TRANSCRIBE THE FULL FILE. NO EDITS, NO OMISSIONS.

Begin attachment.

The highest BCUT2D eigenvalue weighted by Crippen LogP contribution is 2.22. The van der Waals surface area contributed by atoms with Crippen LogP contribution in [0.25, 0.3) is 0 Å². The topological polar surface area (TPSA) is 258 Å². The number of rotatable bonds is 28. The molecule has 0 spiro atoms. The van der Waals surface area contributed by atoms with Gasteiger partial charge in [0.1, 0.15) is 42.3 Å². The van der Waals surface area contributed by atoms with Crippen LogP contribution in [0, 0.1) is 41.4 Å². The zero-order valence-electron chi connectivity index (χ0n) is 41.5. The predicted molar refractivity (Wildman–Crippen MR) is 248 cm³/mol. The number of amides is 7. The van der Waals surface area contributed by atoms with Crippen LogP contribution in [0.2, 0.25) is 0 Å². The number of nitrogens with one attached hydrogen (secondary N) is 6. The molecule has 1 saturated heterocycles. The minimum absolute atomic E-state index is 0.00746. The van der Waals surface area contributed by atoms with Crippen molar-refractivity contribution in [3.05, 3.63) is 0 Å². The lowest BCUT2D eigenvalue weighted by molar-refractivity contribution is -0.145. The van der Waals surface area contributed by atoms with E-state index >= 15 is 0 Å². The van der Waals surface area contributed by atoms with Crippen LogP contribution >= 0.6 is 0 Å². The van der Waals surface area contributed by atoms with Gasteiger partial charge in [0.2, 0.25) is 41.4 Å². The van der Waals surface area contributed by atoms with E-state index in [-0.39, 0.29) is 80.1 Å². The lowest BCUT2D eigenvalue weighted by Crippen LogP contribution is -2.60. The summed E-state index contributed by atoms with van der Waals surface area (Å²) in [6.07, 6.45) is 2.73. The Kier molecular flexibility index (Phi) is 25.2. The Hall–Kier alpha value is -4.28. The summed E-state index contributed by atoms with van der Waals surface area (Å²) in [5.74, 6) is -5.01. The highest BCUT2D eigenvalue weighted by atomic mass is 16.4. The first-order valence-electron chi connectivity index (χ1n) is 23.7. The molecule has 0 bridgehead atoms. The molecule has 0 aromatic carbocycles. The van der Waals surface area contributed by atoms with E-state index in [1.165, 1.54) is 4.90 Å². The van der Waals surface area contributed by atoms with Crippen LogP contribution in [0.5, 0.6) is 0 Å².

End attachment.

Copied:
The highest BCUT2D eigenvalue weighted by Crippen LogP contribution is 2.22. The van der Waals surface area contributed by atoms with Crippen LogP contribution in [0.25, 0.3) is 0 Å². The topological polar surface area (TPSA) is 258 Å². The number of rotatable bonds is 28. The molecule has 0 spiro atoms. The van der Waals surface area contributed by atoms with Gasteiger partial charge in [0.1, 0.15) is 42.3 Å². The van der Waals surface area contributed by atoms with Crippen LogP contribution in [0, 0.1) is 41.4 Å². The zero-order valence-electron chi connectivity index (χ0n) is 41.5. The predicted molar refractivity (Wildman–Crippen MR) is 248 cm³/mol. The number of amides is 7. The van der Waals surface area contributed by atoms with Crippen LogP contribution in [0.2, 0.25) is 0 Å². The number of nitrogens with one attached hydrogen (secondary N) is 6. The molecule has 1 saturated heterocycles. The minimum absolute atomic E-state index is 0.00746. The van der Waals surface area contributed by atoms with Crippen molar-refractivity contribution in [3.05, 3.63) is 0 Å². The lowest BCUT2D eigenvalue weighted by molar-refractivity contribution is -0.145. The van der Waals surface area contributed by atoms with E-state index >= 15 is 0 Å². The van der Waals surface area contributed by atoms with Crippen LogP contribution >= 0.6 is 0 Å². The van der Waals surface area contributed by atoms with Gasteiger partial charge in [0.2, 0.25) is 41.4 Å². The van der Waals surface area contributed by atoms with E-state index in [-0.39, 0.29) is 80.1 Å². The lowest BCUT2D eigenvalue weighted by Crippen LogP contribution is -2.60. The summed E-state index contributed by atoms with van der Waals surface area (Å²) in [6.07, 6.45) is 2.73. The Kier molecular flexibility index (Phi) is 25.2. The Hall–Kier alpha value is -4.28. The summed E-state index contributed by atoms with van der Waals surface area (Å²) in [5.74, 6) is -5.01. The highest BCUT2D eigenvalue weighted by atomic mass is 16.4. The first-order valence-electron chi connectivity index (χ1n) is 23.7. The molecule has 0 bridgehead atoms. The molecule has 0 aromatic carbocycles. The van der Waals surface area contributed by atoms with E-state index in [1.165, 1.54) is 4.90 Å². The van der Waals surface area contributed by atoms with Crippen LogP contribution in [0.5, 0.6) is 0 Å².